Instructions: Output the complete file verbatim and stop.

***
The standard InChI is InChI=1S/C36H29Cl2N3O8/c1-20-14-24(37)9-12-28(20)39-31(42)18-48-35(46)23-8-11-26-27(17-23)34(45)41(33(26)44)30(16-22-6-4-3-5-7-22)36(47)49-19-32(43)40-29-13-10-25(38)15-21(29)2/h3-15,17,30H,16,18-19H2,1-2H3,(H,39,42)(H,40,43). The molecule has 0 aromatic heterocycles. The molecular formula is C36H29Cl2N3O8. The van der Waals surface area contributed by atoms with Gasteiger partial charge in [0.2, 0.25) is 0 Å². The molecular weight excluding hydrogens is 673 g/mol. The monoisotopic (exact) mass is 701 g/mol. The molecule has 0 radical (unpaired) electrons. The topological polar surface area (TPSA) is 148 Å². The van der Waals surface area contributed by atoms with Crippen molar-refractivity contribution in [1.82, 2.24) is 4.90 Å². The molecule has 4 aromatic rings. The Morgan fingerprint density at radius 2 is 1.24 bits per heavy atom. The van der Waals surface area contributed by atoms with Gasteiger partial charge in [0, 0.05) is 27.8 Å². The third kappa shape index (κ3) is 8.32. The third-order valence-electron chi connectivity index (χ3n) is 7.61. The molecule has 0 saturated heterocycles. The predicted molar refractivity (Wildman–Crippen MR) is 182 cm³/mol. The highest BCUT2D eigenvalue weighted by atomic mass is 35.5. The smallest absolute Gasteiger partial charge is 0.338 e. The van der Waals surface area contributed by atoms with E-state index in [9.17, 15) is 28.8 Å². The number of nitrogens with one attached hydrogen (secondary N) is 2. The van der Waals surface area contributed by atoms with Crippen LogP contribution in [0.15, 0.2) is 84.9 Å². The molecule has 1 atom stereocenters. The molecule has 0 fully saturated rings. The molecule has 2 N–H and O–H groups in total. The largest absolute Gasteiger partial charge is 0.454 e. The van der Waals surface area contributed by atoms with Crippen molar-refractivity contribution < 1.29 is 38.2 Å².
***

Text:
The standard InChI is InChI=1S/C36H29Cl2N3O8/c1-20-14-24(37)9-12-28(20)39-31(42)18-48-35(46)23-8-11-26-27(17-23)34(45)41(33(26)44)30(16-22-6-4-3-5-7-22)36(47)49-19-32(43)40-29-13-10-25(38)15-21(29)2/h3-15,17,30H,16,18-19H2,1-2H3,(H,39,42)(H,40,43). The molecule has 0 aromatic heterocycles. The molecular formula is C36H29Cl2N3O8. The van der Waals surface area contributed by atoms with Gasteiger partial charge in [0.2, 0.25) is 0 Å². The molecular weight excluding hydrogens is 673 g/mol. The monoisotopic (exact) mass is 701 g/mol. The molecule has 0 radical (unpaired) electrons. The topological polar surface area (TPSA) is 148 Å². The van der Waals surface area contributed by atoms with Crippen molar-refractivity contribution in [1.82, 2.24) is 4.90 Å². The molecule has 4 aromatic rings. The Morgan fingerprint density at radius 2 is 1.24 bits per heavy atom. The van der Waals surface area contributed by atoms with Gasteiger partial charge in [0, 0.05) is 27.8 Å². The third kappa shape index (κ3) is 8.32. The third-order valence-electron chi connectivity index (χ3n) is 7.61. The molecule has 0 saturated heterocycles. The predicted molar refractivity (Wildman–Crippen MR) is 182 cm³/mol. The highest BCUT2D eigenvalue weighted by atomic mass is 35.5. The smallest absolute Gasteiger partial charge is 0.338 e. The van der Waals surface area contributed by atoms with E-state index in [9.17, 15) is 28.8 Å². The number of nitrogens with one attached hydrogen (secondary N) is 2. The van der Waals surface area contributed by atoms with Crippen LogP contribution in [0.15, 0.2) is 84.9 Å². The molecule has 1 atom stereocenters. The molecule has 0 fully saturated rings. The molecule has 2 N–H and O–H groups in total. The largest absolute Gasteiger partial charge is 0.454 e. The van der Waals surface area contributed by atoms with Crippen molar-refractivity contribution < 1.29 is 38.2 Å².